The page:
• ... or, the boot/installation data is located not at the beginning, right? – gumkins Mar 12 '16 at 11:59
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I hope, I understand properly what you want.

Recently, I had a similar issue. It was after making a bootable USB drive for installing ubuntu. Therefore, I used the dd command: sudo dd if=*.iso of=/dev/sdb . Afterwards I could not access the full storage capacity of my drive (that means: also after formatting my device, further, programs like fdisk did not show its capacity).

Further, applying gparted, I could only reduce the visible amount of usable disk-space, but not restore ist to the maximum of appr 8 GB. Also, gparted wouldn't show me the 8 GB but 4, 3, 2..., whatever I reduced it to. At least using Windows, I could not solve the problem (but I didn't try extensively nor did I have admin privileges). What I did then was to delete all partitions on my usb-stick with fdisk and rebooted the computer. Then the storage capacity shown was around 8 GB again, as I expected.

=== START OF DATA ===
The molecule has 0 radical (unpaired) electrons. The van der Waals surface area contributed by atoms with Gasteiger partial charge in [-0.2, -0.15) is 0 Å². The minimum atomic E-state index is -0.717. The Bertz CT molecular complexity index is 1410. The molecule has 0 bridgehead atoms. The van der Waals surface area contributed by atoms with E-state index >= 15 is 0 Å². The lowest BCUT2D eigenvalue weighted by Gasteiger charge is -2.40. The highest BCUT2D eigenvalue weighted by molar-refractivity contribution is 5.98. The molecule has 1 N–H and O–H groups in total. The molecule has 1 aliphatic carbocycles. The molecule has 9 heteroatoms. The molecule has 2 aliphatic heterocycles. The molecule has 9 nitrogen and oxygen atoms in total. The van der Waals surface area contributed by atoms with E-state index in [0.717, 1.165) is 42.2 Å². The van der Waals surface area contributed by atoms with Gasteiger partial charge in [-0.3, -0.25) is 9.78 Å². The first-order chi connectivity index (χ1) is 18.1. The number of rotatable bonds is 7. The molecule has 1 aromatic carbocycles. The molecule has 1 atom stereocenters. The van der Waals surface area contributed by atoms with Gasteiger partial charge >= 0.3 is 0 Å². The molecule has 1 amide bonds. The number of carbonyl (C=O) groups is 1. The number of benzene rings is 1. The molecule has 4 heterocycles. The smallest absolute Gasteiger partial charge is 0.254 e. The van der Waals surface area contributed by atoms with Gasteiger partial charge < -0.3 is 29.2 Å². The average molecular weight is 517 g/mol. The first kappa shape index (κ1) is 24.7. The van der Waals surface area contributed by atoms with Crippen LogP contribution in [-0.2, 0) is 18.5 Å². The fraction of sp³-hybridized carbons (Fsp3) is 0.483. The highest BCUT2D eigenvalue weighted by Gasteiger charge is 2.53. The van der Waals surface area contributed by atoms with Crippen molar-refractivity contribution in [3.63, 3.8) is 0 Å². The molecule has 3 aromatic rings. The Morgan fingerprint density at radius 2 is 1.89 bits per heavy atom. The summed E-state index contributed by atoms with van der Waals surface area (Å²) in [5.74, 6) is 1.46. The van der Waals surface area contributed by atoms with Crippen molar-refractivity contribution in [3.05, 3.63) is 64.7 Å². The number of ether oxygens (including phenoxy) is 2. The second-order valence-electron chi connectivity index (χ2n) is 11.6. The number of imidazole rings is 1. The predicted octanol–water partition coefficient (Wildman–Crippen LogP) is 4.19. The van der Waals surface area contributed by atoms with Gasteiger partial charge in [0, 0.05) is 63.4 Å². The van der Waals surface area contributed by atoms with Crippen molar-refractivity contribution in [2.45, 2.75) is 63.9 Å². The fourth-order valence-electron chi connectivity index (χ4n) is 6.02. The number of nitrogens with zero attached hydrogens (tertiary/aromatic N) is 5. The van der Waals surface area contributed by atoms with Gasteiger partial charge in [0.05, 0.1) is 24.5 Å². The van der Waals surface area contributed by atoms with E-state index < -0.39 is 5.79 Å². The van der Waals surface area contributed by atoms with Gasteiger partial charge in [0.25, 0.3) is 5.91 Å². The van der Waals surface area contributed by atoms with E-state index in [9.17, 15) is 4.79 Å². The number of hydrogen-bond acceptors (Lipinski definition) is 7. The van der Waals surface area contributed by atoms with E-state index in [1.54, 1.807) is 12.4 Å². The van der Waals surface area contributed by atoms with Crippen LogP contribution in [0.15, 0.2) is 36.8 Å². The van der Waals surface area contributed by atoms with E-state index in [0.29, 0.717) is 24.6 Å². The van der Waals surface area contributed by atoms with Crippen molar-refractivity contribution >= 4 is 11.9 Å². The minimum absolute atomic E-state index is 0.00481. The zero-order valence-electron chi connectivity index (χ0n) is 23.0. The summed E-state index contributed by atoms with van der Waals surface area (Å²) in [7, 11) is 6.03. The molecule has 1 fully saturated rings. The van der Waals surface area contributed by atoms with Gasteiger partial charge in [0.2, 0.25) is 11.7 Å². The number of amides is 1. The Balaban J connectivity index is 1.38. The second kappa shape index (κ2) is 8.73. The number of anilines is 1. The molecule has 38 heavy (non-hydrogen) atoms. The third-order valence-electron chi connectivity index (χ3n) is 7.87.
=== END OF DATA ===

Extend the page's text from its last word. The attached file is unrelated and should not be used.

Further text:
Your usage of dd command sudo dd if=/dev/zero of=/dev/sdc bs=1024k count=2 won't write zeros onto the whole drive.

You said, you cannot format your usb drive. Further you said you deleted all of your partitions. So my suggestion is, that you run the following command to format your drive (Maybe you will have to do this using the sudo command):

mkfs.vfat -I -F 32 /dev/sdX

where X has to be replaced for the letter of your drive. You can try to write a new partition/partition-table onto your drive before, using sudo fdisk /dev/sdX (d to delete partitions, n to make a new partition [e.g. over the whole device] and with t you could change the type of the partition table; with p you can check the partitioning of your device). But anyway, you wrote, you already used fdisk.

I searched on google, I didn't find information, that linux mint is using a different command for formatting than at least most other linux distributions.